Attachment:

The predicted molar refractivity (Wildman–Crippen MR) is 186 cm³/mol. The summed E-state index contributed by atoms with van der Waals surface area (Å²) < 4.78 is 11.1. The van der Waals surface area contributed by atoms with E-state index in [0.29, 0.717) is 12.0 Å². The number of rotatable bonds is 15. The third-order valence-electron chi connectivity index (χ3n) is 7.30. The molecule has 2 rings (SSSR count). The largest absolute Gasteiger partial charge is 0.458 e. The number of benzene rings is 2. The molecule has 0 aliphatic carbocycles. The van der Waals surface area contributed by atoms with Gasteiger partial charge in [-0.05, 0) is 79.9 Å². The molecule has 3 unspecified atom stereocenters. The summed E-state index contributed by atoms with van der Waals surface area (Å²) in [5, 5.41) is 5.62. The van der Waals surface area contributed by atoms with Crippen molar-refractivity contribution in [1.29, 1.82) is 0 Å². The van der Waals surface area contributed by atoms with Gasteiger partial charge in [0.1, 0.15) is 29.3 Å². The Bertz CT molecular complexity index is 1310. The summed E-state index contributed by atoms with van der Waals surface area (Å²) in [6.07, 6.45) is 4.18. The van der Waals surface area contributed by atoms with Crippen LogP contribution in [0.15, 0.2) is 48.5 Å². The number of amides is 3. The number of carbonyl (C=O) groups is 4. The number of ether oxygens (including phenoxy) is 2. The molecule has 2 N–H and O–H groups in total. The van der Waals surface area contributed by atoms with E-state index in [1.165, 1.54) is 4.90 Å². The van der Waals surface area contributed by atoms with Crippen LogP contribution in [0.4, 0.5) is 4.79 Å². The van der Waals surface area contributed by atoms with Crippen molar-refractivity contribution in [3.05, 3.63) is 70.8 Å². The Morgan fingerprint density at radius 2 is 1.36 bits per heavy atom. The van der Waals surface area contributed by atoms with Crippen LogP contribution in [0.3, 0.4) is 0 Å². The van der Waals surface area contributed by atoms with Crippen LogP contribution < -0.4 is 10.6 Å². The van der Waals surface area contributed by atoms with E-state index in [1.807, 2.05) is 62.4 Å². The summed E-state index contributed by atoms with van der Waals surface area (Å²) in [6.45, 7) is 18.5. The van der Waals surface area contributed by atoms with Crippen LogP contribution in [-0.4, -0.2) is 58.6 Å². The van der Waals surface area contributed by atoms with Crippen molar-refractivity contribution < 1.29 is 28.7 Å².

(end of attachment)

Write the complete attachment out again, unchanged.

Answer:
The predicted molar refractivity (Wildman–Crippen MR) is 186 cm³/mol. The summed E-state index contributed by atoms with van der Waals surface area (Å²) < 4.78 is 11.1. The van der Waals surface area contributed by atoms with E-state index in [0.29, 0.717) is 12.0 Å². The number of rotatable bonds is 15. The third-order valence-electron chi connectivity index (χ3n) is 7.30. The molecule has 2 rings (SSSR count). The largest absolute Gasteiger partial charge is 0.458 e. The number of benzene rings is 2. The molecule has 0 aliphatic carbocycles. The van der Waals surface area contributed by atoms with Gasteiger partial charge in [-0.05, 0) is 79.9 Å². The molecule has 3 unspecified atom stereocenters. The summed E-state index contributed by atoms with van der Waals surface area (Å²) in [5, 5.41) is 5.62. The van der Waals surface area contributed by atoms with Crippen molar-refractivity contribution in [1.29, 1.82) is 0 Å². The van der Waals surface area contributed by atoms with Gasteiger partial charge in [0.1, 0.15) is 29.3 Å². The Bertz CT molecular complexity index is 1310. The summed E-state index contributed by atoms with van der Waals surface area (Å²) in [6.07, 6.45) is 4.18. The van der Waals surface area contributed by atoms with Crippen LogP contribution in [0.15, 0.2) is 48.5 Å². The number of amides is 3. The number of carbonyl (C=O) groups is 4. The number of ether oxygens (including phenoxy) is 2. The molecule has 2 N–H and O–H groups in total. The van der Waals surface area contributed by atoms with E-state index in [1.165, 1.54) is 4.90 Å². The van der Waals surface area contributed by atoms with Crippen LogP contribution in [0.4, 0.5) is 4.79 Å². The van der Waals surface area contributed by atoms with Crippen molar-refractivity contribution in [3.05, 3.63) is 70.8 Å². The Morgan fingerprint density at radius 2 is 1.36 bits per heavy atom. The van der Waals surface area contributed by atoms with Crippen LogP contribution in [0.3, 0.4) is 0 Å². The van der Waals surface area contributed by atoms with Crippen LogP contribution < -0.4 is 10.6 Å². The van der Waals surface area contributed by atoms with E-state index in [1.807, 2.05) is 62.4 Å². The summed E-state index contributed by atoms with van der Waals surface area (Å²) in [6.45, 7) is 18.5. The van der Waals surface area contributed by atoms with Crippen LogP contribution in [-0.4, -0.2) is 58.6 Å². The van der Waals surface area contributed by atoms with Crippen molar-refractivity contribution < 1.29 is 28.7 Å².